As for what you do get, there's a bit with the reporter-slash-love interest played by Kristen Bell crashing at Adam's place, Ted Danson's blustering oil baron popping up on Larry King, a human interest reporting thingie with a fanatical whale memorabilia collector, and a longer version of a couple of Minnesooooooooootans debating how to pronounce menu items at the Mexican restaurant. It's all kinda cute, but it's not hard to see why they were nixed.
- A "Big Miracle" in Alaska (21 min.; HD): This twenty minute making-of piece delves at length into quite a lot of what it takes to put a movie like Big Miracle together, including its ambitious blend of digital and animatronic effects, rolling cameras in Alaska, the challenging production and set design, authentic costuming, casting, and
well...dealing with the brutal, punishing cold. More insightful than average and well-worth a look.
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- Truth Is Stranger Than Fiction (12 min.; HD): No, really! Big Miracle is based very closely on a true story, and this featurette has the archival news footage to prove it. There are also interviews with several of the real-life people depicted in the film.
- Audio Commentary: Director Ken Kwapis shoulders Big Miracle's commentary all by his lonesome, and it sounds like he's reading notes off a legal pad for close to two hours straight. Kwapis has so many interesting, intriguing things to say, but the flat, canned delivery does make the commentary a bit of a slog. Several very lengthy gaps of dead air don't help a lot with that either. Though perhaps its best left playing in the background rather than actively watched, admirers of the film should find quite a bit here to appreciate. Kwapis does a marvelous job of comparing and contrasting Big Miracle with the real-life events in 1988 that inspired it, speaking at length about each of the flesh-and-blood counterparts to the film's characters, how the scale of the effort to free the whales was actually bigger in reality than what's depicted on celluloid, and oodles of color like the people in this one-hotel-town charging a couple hundred bucks a night for the invading reporters to sleep on their cold, hard floors. Among the other highlights are how the animatronic whales had to be repaired underwater by divers with no engineering experience, spelling out how the movie so dramatically transformed from its cynical, satirical earliest drafts, turning to Broadcast News and Tanner '88 to get their hair and wardrobe of the reporters dead-on, translating an Inupiat prayer, and noting that this film marked the last effects work by the late, great Kerner Optical.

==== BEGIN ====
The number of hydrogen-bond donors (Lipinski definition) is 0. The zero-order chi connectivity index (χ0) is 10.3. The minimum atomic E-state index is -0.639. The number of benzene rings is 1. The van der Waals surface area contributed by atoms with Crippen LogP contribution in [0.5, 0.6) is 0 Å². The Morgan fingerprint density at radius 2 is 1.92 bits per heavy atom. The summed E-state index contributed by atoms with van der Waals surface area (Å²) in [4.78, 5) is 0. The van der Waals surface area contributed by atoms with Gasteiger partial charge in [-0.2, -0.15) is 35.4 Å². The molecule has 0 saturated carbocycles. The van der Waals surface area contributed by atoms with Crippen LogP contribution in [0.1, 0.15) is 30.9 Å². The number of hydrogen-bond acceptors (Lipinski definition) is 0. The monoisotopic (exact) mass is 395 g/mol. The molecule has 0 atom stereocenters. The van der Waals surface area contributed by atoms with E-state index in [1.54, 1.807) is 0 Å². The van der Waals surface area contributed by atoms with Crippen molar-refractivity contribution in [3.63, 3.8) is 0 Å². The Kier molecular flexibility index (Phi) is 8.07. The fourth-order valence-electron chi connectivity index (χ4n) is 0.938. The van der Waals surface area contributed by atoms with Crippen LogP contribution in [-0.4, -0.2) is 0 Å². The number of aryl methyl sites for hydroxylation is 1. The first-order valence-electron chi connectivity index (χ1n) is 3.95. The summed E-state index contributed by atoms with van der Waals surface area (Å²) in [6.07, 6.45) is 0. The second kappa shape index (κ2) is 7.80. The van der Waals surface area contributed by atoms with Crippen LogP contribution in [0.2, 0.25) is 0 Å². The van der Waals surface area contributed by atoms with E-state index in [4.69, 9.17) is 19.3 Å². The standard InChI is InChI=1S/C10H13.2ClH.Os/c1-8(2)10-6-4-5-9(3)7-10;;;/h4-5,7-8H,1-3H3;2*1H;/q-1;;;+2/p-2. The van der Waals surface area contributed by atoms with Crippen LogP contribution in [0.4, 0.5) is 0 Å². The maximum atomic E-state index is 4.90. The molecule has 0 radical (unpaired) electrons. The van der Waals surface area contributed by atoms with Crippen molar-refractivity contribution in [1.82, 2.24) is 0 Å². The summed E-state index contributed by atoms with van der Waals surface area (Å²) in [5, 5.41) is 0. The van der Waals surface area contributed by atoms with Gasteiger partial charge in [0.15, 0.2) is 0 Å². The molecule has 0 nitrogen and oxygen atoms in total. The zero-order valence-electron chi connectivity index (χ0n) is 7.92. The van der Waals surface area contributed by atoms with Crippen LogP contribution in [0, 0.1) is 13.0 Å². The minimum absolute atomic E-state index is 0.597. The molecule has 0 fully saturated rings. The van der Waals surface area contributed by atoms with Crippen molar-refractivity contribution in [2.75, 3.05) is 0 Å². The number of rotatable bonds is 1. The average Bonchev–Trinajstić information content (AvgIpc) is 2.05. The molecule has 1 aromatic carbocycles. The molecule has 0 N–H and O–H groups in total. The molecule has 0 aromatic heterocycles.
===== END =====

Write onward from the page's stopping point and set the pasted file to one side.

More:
Big Miracle comes packaged in a glossy cardboard slipcover, and yeah, there's one of those UltraViolet digital copy codes tucked inside.
The Final Word
There are family movies, and then there are family movies. Big Miracle has that deliberate, calculated feel to it that too many of those flicks do, hitting pretty much every last Family Movie trope along the way and not even pretending to mask its relentless heartstring-tugging. Unexpectedly, though, Big Miracle is sweet and good-natured enough to make up for it. Y'know, the movie does a lot right, and it does a lot wrong. It'd take a pretty big miracle for me to ever give this Blu-ray disc another whirl ::zing!::, but for families looking for something amiable and harmless to help pass a couple of hours, Big Miracle is worth a rental. Rent It.